Turning Pain into Power:

Pain can be transformed into opportunities for growth and personal development. Viewing difficulties as stepping stones rather than obstacles encourages resilience and a proactive approach to life's inevitable hardships. 

Embracing the Unknown:

Embracing the unknown and stepping outside of comfort zones. By cultivating a willingness to explore the unknown, individuals can expand their horizons, discover new possibilities, and overcome the limitations of fear.

Emotional Needs:

Recognises a set of innate emotional needs that are essential for mental well-being. Examples of needs are: security, attention, connection, autonomy, and achievement. Ensuring these needs are met is fundamental for psychological health.

The REM State:

Highlights the importance of the REM (Rapid Eye Movement) state in the sleep cycle for processing emotions and maintaining mental health. Good quality sleep is essential to emotional regulation and resilience.

Pattern Matching:

Describes the brain's natural ability to match current experiences with past patterns stored in memory. Pattern matching is a key factor in emotional responses and behaviour, influencing how individuals interpret and respond to the world.

The Expectation Principle:

Asserts that mental health is influenced by the match between individuals' innate needs and their environment. It is important to set realistic expectations from your environment and align your expectations with your emotional needs.

The Emotional Learning System:

Describes how the brain's emotional learning system adapts based on experiences. We learn from emotional experiences and adapt our responses to future situations, shaping their emotional well-being.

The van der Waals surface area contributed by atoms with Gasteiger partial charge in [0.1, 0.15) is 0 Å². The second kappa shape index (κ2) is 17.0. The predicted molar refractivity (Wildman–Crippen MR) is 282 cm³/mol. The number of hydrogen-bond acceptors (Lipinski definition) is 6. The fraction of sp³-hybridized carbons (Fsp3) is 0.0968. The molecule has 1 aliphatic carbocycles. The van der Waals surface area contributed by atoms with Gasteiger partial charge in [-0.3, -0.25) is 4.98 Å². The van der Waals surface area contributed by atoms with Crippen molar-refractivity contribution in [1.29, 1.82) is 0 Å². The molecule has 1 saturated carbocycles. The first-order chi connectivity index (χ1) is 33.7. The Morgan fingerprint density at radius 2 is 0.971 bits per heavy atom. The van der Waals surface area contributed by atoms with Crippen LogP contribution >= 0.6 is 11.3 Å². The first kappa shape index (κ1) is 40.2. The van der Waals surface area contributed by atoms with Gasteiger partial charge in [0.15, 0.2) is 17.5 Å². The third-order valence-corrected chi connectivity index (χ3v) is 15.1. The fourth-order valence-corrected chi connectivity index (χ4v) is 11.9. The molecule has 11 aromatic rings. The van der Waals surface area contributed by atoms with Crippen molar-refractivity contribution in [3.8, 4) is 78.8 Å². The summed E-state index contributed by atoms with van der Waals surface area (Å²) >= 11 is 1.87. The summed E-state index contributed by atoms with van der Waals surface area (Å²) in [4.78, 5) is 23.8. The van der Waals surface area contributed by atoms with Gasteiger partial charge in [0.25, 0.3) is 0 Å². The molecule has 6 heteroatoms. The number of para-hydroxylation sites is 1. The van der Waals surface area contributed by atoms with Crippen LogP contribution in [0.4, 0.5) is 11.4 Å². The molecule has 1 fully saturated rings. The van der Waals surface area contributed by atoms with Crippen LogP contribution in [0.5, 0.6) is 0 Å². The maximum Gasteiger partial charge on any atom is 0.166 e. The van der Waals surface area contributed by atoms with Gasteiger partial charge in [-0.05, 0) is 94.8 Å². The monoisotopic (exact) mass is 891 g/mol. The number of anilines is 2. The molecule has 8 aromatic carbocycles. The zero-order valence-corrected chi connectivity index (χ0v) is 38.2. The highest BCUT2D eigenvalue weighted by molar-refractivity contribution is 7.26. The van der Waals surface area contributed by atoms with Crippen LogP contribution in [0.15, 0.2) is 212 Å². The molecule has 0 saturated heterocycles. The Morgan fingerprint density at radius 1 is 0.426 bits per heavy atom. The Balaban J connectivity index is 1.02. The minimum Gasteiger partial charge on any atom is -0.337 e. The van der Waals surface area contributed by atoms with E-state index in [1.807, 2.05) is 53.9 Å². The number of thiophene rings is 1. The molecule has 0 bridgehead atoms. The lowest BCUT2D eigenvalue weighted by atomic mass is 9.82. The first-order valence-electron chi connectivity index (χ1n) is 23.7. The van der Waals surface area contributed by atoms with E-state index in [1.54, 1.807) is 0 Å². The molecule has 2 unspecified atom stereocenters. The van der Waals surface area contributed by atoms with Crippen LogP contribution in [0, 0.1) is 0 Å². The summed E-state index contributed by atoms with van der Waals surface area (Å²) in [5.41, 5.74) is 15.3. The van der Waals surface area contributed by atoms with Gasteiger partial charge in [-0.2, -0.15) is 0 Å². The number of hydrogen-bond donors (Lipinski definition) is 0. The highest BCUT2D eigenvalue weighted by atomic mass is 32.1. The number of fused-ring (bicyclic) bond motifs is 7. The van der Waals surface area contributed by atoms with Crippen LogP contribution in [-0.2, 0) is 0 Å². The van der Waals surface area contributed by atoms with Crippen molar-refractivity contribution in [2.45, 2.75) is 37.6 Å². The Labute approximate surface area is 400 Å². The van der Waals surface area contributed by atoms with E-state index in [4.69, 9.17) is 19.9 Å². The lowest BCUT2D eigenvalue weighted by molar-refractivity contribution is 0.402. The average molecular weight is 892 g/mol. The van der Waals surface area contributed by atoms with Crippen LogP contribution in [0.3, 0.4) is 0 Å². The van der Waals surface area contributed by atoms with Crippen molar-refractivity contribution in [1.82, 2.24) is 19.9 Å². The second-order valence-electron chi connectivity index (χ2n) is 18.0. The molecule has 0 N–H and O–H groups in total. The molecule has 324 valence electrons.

The REMM State:

Introduces the REMM (Rapid Eye Movement and Metaphor) state as a therapeutic tool. It is possible to use guided metaphorical storytelling to access the REMM state, facilitating emotional processing and positive change.

Guided Imagery:

Incorporates guided imagery as a technique to evoke emotional responses and promote positive mental states. Using guided imagery may help you to access resources and create positive mental associations.

Goal Setting:

Advocates for goal setting as a means of meeting emotional needs and promoting a sense of purpose. To improve a sense of motivation, it may be important to set achievable goals aligned with innate emotional needs for fulfillment.

The Rewind Technique:

Introduces the Rewind Technique as an intervention for treating trauma and phobias. This fast and effective method can help individuals reprocess traumatic memories and alleviate emotional distress.


Encourages meta-reflection, the ability to step back and reflect on one's thoughts and emotions. 

Pattern Interrupt:

Suggests the use of pattern interrupts to break unhelpful behavioural patterns. Interrupting negative patterns can facilitate positive change and promote emotional well-being.

The Affect Bridge Technique:

The Affect Bridge Technique is a therapeutic method. This technique is used to guide individuals from negative emotional states to positive ones.

The RIGAAR Model:

Introduces the RIGAAR model, which stands for Rapport, Information Gathering, Goal Setting, Agreeing on a Strategy, Action, and Review. This model may be used to guide therapeutic interventions and support positive change.

The Pleasure-Pain Principle:

Recognizes the Pleasure-Pain Principle as a motivator for human behaviour. Individuals are driven to seek pleasure and avoid pain, influencing their emotional responses and decision-making.

The Concept of Paradoxical Therapy:

Introduces paradoxical therapy as an approach to change through humor, surprise, and counterintuitive strategies. Paradoxical interventions may disrupt unhelpful patterns and promote positive outcomes.